Flags of Greece
The Flag of Greece changed many times throughout history. It is today recognized by the blue and white colors on it. Often referred to as the "blue-white", the present flag is based on nine horizontal stripes of blue alternating with white. On the top left, there is a blue square canton with a white cross, a symbol of Greek Orthodoxy, the established religion of the Greeks. But the flag changed a few times during the Greek history.
Information about the National flag of Greece, the flag of revolution and the flag of the Greek church.
This flag of Greece was officially adopted by the Greek state in 1978, that is pretty recent, and the exact shade of the blue color has not been officially issued, so it may vary from light blue to dark blue. However, this has not been the official flag of the Greek State for many centuries, but it first appeared in the First National Assembly that took place in January 1822 in Epidaurus, less than a year after the beginning of the Greek Revolution against the Ottoman Turks.
According to tradition, the nine stripes represent the nine syllables of the phrase "Freedom or Death" (E-le-fthe-ri-a i Tha-na-tos in Greek), the motto of the Greek Revolution. The blue and white colors have been identified as the traditional colors of Greece: blue symbolizes the sky and the sea, white symbolizes the clouds and the waves.
However, before the creation of this flag in the early 1820s, there were other flags to symbolize the Greek nation. Particularly popular was the flag of the 1769 uprising, with a blue cross in a white background. This design was widely used in battles in the Greek Revolution of 1821. It was in this flag that the leaders of 1821, such as Theodoros Kolokotronis and Andreas Miaoulis, took the vow to fight for liberation.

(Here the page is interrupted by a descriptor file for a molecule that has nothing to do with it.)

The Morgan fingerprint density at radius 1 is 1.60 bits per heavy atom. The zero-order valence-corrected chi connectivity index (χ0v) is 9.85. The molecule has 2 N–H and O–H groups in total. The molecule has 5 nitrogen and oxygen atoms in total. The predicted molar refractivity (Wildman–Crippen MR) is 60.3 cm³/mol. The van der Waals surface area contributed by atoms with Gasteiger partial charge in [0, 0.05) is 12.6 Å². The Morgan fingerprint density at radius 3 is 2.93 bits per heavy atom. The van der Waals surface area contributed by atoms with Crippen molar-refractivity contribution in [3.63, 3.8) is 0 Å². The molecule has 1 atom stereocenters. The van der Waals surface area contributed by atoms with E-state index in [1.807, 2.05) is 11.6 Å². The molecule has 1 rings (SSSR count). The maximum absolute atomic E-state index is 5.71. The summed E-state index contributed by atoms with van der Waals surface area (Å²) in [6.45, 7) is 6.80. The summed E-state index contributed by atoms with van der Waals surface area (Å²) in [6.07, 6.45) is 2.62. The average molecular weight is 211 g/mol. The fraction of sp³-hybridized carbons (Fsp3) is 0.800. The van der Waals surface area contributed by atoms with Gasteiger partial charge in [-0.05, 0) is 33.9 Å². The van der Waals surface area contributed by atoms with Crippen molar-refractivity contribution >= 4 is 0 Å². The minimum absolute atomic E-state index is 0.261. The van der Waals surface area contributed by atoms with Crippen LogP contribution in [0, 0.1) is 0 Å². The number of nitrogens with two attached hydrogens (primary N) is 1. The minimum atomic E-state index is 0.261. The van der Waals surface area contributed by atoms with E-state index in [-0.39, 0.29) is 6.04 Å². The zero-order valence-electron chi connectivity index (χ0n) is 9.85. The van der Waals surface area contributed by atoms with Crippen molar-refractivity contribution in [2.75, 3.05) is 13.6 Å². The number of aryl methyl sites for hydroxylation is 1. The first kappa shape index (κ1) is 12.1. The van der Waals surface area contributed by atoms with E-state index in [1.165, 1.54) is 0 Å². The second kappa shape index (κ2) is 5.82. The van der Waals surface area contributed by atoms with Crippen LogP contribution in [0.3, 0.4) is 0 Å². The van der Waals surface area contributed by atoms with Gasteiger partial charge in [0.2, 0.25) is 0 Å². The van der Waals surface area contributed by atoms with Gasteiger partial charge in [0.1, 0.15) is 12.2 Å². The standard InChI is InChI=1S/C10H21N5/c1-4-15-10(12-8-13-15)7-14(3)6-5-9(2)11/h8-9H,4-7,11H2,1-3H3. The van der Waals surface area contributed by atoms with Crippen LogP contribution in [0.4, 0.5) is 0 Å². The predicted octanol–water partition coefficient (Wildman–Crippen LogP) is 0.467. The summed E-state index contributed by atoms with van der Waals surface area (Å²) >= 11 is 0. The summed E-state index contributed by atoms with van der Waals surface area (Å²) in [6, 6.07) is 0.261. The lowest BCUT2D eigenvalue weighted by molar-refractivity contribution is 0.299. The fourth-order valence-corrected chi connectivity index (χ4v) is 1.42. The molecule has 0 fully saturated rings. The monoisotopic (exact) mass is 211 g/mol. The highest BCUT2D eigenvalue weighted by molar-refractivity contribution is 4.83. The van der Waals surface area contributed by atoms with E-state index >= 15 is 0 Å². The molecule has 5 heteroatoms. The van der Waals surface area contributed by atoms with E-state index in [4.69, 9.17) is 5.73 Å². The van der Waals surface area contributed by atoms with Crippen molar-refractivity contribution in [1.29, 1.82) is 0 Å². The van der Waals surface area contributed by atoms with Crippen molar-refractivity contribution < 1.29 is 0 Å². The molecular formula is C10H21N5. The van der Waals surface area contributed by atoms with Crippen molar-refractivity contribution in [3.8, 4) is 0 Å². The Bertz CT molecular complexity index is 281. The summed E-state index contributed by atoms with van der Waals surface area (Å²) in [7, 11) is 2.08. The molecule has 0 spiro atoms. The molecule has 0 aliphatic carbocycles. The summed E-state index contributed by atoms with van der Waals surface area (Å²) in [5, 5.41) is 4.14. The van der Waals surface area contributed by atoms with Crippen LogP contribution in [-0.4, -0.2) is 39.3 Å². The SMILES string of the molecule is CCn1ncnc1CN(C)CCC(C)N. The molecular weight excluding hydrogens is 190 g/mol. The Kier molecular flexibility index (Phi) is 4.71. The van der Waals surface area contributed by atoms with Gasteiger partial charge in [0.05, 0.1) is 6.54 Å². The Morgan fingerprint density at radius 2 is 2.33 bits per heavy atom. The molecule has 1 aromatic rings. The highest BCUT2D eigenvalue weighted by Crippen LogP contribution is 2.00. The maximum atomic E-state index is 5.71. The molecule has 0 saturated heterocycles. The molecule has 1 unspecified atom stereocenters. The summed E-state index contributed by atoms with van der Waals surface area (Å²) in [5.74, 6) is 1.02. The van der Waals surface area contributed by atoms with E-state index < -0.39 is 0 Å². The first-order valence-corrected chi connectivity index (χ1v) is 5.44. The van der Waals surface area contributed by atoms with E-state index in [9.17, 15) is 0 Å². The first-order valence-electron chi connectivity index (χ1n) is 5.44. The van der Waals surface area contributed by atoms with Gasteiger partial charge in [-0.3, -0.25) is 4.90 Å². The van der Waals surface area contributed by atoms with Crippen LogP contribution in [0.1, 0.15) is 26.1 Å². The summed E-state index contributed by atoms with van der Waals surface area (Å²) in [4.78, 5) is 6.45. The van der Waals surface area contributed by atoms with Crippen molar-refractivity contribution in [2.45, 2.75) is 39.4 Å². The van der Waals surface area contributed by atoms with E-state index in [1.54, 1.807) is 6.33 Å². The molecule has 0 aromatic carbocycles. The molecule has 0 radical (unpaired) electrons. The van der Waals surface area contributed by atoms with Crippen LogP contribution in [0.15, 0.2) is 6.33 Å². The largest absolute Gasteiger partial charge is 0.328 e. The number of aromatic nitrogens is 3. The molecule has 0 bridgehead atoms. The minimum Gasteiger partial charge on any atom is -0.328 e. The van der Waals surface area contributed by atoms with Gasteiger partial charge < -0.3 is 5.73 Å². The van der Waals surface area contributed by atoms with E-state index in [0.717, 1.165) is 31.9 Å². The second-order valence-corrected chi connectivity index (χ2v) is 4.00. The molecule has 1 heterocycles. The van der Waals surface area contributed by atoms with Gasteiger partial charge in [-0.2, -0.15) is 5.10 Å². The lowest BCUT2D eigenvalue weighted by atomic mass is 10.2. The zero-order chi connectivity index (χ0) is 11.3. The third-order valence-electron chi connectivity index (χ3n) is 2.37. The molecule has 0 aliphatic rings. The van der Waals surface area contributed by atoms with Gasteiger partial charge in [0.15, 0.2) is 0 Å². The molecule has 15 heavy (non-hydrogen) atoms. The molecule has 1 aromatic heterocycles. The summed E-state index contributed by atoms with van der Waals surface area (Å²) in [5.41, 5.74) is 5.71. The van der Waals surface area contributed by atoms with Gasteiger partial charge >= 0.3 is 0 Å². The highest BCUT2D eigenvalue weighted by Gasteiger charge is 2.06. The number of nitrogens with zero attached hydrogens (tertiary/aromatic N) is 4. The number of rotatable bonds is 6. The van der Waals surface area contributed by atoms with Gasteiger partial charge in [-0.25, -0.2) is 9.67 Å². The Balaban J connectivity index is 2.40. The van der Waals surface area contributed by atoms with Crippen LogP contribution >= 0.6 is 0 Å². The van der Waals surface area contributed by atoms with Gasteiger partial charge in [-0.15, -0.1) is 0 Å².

Such a flag is kept today in the Monastery of Agia Lavra in Kalavryta, where the Revolution was declared for the first time. Such a flag also stands over the Historical Museum of Athens, the building of the Old Greek Parliament.
This flag had also received some additions along with history. For example, King Otto, the first king of Greece (1833-1862) had put his coat of arms in the center of the cross and George I, the second king of Greece (1863-1913) put a crown. All these symbols were removed by the Regime of the Colonels (1967-1973).
The impressive thing is that it remains unknown how this "blue-white" flag was inspired by the members of the First National Assembly, as there was no sign for its existence in the past. In fact, the Byzantine flags, which were a lot in number, had various symbols and colors. The flag of Constantine Paleologos, the last Byzantine Emperor, was purple and gold.
Although today it is believed the flag that the Church of Greece presently uses was actually the flag of the Byzantine Empire, there is no proof for this. The double-headed eagle that looks on the east and the west on a yellow background is indeed the symbol of the Greek Orthodox Church and you will see it outside many monasteries and churches, however, there is no sign how it was created.
Some believe that this eagle represents the strength of the Byzantine Empire that extended from the east to the west and that the Church uses it today to remind the pilgrims of the strong influence that is used to exercise during the Byzantine Times, which means that it used it as a sign of power and glory.
The flags that you will more frequently see today in Greece is the flag with the stripes and the double-headed eagle. The flag with the cross in the middle is no longer used and you will find it only in museums. The Greek National Flag celebrates on October 27th, a day before the Greek National Holiday for the resistance in the Second World War, when the Italian troops invaded the country in 1940.